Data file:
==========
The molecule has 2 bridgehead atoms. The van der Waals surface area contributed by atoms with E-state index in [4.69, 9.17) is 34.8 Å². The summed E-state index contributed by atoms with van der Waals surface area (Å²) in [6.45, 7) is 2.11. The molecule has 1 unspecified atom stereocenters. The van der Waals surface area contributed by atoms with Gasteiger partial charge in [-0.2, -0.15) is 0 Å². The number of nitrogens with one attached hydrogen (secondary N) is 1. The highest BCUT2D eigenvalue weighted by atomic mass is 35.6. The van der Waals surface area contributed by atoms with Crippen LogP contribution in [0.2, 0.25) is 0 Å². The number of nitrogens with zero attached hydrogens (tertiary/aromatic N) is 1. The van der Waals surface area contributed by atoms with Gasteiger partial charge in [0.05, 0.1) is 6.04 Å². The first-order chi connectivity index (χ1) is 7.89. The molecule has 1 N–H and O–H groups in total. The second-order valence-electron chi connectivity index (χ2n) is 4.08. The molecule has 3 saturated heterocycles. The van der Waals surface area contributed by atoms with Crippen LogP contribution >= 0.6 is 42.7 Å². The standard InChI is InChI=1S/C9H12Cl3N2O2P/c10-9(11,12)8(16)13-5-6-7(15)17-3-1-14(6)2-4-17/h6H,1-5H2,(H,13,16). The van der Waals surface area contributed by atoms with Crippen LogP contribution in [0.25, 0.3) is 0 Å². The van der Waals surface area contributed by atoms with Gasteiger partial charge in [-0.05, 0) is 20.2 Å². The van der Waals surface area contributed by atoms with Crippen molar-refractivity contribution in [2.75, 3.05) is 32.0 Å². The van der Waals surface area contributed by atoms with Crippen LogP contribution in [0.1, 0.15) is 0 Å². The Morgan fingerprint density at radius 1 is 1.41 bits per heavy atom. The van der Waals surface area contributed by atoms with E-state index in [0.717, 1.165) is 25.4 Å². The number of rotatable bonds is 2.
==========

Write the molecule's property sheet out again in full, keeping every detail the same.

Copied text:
The molecule has 2 bridgehead atoms. The van der Waals surface area contributed by atoms with E-state index in [4.69, 9.17) is 34.8 Å². The summed E-state index contributed by atoms with van der Waals surface area (Å²) in [6.45, 7) is 2.11. The molecule has 1 unspecified atom stereocenters. The van der Waals surface area contributed by atoms with Gasteiger partial charge in [-0.2, -0.15) is 0 Å². The number of nitrogens with one attached hydrogen (secondary N) is 1. The highest BCUT2D eigenvalue weighted by atomic mass is 35.6. The van der Waals surface area contributed by atoms with Crippen LogP contribution in [0.2, 0.25) is 0 Å². The number of nitrogens with zero attached hydrogens (tertiary/aromatic N) is 1. The van der Waals surface area contributed by atoms with Gasteiger partial charge in [0.05, 0.1) is 6.04 Å². The first-order chi connectivity index (χ1) is 7.89. The molecule has 1 N–H and O–H groups in total. The second-order valence-electron chi connectivity index (χ2n) is 4.08. The molecule has 3 saturated heterocycles. The van der Waals surface area contributed by atoms with Crippen LogP contribution >= 0.6 is 42.7 Å². The standard InChI is InChI=1S/C9H12Cl3N2O2P/c10-9(11,12)8(16)13-5-6-7(15)17-3-1-14(6)2-4-17/h6H,1-5H2,(H,13,16). The van der Waals surface area contributed by atoms with Crippen LogP contribution in [0.25, 0.3) is 0 Å². The van der Waals surface area contributed by atoms with Gasteiger partial charge in [-0.05, 0) is 20.2 Å². The van der Waals surface area contributed by atoms with Crippen molar-refractivity contribution in [2.75, 3.05) is 32.0 Å². The van der Waals surface area contributed by atoms with Crippen LogP contribution in [0.1, 0.15) is 0 Å². The Morgan fingerprint density at radius 1 is 1.41 bits per heavy atom. The van der Waals surface area contributed by atoms with E-state index in [0.717, 1.165) is 25.4 Å². The number of rotatable bonds is 2.